Form vs. Function: The Phone Case Debate

June 15th, 2010 4 Comments

At the end of a call with the team today, Paul (@ppedrazzi), Rich (@rmanalan) and Anthony (@anthonyslai) were talking about phone cases.

As the red-headed stepchild on the phone, I might not have it exactly right, but it sounded like Anthony is still rocking the plastic overlay on his HTC EVO. You know that sticky, plastic peel-away they put on glass and plastic surfaces to prevent scratches.

Anyway, Anthony is waiting to get a case for his EVO before removing it. He’s understandably paranoid about scratches. After all, the EVO takes fantastic pictures with its 8 megapixel camera, and the camera¬†lens¬†seems to be in a vulnerable spot on the back of the phone.

Although, I have to say the dual LED flashes are way too bright for indoor shots.

Anthony wants to protect his lens with a case. Both Paul and Rich were anti-case. I think I heard one of them say it ruins the design aspect of the phone.

Interesting, a classic choice between form and function.

I’ve had a case on my OG iPhone for a long time, but I removed it recently. I’d forgotten how excellent the lines of the device are.

So, I can see the design point, but when you’re dropping a few hundred for a phone, don’t you want to protect when the inevitable drop happens? I’m not sure where I’m at on this one.

Discuss in comments.


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4 Responses to “Form vs. Function: The Phone Case Debate”

  1. John E. Bredehoft (Empoprises) Says:

    Perhaps at some point the market will demand form AND function – a nicely-designed phone that is actually rugged enough for everyday use. Right now there's no incentive for the phone manufacturers to do both, so the resulting phones are low-cost and flimsy.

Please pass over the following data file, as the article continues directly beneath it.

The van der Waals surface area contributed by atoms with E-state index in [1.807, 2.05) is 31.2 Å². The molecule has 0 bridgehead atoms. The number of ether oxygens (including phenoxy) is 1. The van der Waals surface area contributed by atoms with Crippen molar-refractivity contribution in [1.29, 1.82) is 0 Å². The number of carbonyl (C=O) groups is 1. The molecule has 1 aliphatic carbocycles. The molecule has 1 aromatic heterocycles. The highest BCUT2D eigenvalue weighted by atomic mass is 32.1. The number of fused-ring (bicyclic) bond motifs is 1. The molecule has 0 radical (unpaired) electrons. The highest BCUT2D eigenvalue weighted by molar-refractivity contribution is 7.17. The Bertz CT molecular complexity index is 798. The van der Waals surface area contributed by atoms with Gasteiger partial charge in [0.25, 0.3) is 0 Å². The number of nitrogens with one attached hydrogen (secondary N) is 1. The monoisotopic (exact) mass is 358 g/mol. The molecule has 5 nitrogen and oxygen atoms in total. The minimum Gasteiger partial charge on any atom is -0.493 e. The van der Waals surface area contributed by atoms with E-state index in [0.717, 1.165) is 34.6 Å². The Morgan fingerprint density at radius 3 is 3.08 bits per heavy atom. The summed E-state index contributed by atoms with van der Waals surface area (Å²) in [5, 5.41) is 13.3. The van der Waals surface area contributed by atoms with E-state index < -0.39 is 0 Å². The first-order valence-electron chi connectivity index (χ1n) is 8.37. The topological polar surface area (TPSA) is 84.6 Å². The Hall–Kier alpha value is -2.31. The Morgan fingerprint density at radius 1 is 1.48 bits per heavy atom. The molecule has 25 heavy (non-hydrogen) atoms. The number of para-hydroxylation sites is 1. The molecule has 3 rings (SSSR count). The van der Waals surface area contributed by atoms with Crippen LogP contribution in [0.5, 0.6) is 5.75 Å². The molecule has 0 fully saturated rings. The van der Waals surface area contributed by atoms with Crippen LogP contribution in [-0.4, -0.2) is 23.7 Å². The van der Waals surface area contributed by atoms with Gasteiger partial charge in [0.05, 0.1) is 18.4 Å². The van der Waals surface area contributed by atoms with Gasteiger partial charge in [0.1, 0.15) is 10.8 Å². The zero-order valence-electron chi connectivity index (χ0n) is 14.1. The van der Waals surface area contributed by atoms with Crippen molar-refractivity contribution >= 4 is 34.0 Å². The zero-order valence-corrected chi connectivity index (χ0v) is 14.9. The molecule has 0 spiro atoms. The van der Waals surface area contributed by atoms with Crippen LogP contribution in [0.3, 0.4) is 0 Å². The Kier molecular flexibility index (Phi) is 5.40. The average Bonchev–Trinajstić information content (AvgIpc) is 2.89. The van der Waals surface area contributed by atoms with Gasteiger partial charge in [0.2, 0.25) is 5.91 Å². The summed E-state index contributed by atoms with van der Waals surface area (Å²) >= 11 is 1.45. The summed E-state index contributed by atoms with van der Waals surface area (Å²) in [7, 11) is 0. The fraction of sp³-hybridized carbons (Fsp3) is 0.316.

Perhaps it's instructive to compare this with Twitter. Twitter has big gaps in its offering, so third parties come along and fill them, only to find out that Twitter eventually wants to fill those too, shutting the third parties out.

    Will we see a day where the phone cover manufacturers are put out of business by the phone manufacturers?

  2. Jake Says:

    I wouldn't bet on form meeting function anytime soon. In addition to the obvious lack of incentive you mention, the aftermarket accessory business is way too lucrative for that to happen, e.g. I ponied up $30 twice for cases for my iPhone.

    Kind of like the genius printer/ink business model. Wish I'd thought of that one.

    I suppose some laptops have gone this route, e.g. Dell's XFR series. Aside from the design concerns, a phone hardened to survive drops and extremes, won't have a low form factor, which leads to lost consumers. If I can't pocket it, I'm not buying it.

  3. John E. Bredehoft (Empoprises) Says:

    Perhaps at some point the market will demand form AND function – a nicely-designed phone that is actually rugged enough for everyday use. Right now there's no incentive for the phone manufacturers to do both, so the resulting phones are low-cost and flimsy.

    Perhaps it's instructive to compare this with Twitter. Twitter has big gaps in its offering, so third parties come along and fill them, only to find out that Twitter eventually wants to fill those too, shutting the third parties out.

    Will we see a day where the phone cover manufacturers are put out of business by the phone manufacturers?

  4. Jake Says:

    I wouldn't bet on form meeting function anytime soon. In addition to the obvious lack of incentive you mention, the aftermarket accessory business is way too lucrative for that to happen, e.g. I ponied up $30 twice for cases for my iPhone.

    Kind of like the genius printer/ink business model. Wish I'd thought of that one.

    I suppose some laptops have gone this route, e.g. Dell's XFR series. Aside from the design concerns, a phone hardened to survive drops and extremes, won't have a low form factor, which leads to lost consumers. If I can't pocket it, I'm not buying it.

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